In a state known for horse racing, it's fair to say lawmakers have pressed the University of Louisville to gallop into a brighter research future. That encouragement began more than a decade ago, when Kentucky's "bucks for brains" program started matching private dollars given to universities in support of research and faculty recruitment.
Stop me if you’ve heard this one: an academic novel, set at a fictional (but prestigious) American research university, portrays tenured faculty who are indolent but querulous; students whose main activities include protesting, avoiding classes, and popping pills; and an administration that’s disorganized, secretive, and ineffectual. Money and status are the primary concerns of professors and administrators alike; the community as a whole is characterized by lassitude and petty squabbling, while education is of minimal importance to anyone.
With universities facing pressure to show the value of their research, to promote economic development and to find new sources of revenue, links between academic researchers and business are being encouraged and scrutinized intensely. The essays in a new book -- The Commodification of Academic Research: Science and the Modern University (University of Pittsburgh Press) -- explore these issues.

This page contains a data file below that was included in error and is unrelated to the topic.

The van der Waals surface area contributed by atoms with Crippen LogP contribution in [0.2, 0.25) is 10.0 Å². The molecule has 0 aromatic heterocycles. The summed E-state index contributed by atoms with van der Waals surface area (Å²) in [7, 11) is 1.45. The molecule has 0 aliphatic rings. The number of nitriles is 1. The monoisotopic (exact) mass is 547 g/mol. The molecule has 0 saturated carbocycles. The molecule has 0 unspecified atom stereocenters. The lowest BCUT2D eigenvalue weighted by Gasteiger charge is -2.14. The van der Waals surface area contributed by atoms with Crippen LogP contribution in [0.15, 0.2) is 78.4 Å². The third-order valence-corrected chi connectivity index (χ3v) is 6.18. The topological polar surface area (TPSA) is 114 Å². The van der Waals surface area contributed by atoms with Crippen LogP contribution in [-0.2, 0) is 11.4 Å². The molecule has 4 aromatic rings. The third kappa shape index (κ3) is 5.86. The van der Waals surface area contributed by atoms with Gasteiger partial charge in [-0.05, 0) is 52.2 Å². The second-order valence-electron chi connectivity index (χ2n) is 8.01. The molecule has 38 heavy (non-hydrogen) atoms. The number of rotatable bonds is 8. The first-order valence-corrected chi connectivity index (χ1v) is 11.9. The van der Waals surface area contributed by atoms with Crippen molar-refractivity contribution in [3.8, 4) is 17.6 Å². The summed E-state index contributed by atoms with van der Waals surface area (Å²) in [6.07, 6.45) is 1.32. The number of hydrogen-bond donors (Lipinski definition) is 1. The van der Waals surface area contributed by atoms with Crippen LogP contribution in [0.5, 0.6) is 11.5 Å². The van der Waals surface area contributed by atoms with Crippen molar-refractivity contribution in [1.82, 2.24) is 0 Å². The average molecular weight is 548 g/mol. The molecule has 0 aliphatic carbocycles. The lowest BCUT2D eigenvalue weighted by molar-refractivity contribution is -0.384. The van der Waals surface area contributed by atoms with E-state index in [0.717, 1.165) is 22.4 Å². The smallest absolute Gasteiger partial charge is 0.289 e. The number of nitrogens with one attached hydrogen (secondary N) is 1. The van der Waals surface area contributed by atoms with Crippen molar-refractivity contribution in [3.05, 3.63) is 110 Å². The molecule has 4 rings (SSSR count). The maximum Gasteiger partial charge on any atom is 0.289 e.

WASHINGTON -- A major foreign policy goal of the Obama administration has been to "reset" U.S.-Russian relations, building ties between the two nations at all levels. Several Russian university presidents on Wednesday said that the closer relationship was helping them build much closer ties to American higher education, with a focus on expanding research collaboration and embracing something close to an American style of technology transfer -- a relatively new development for Russia.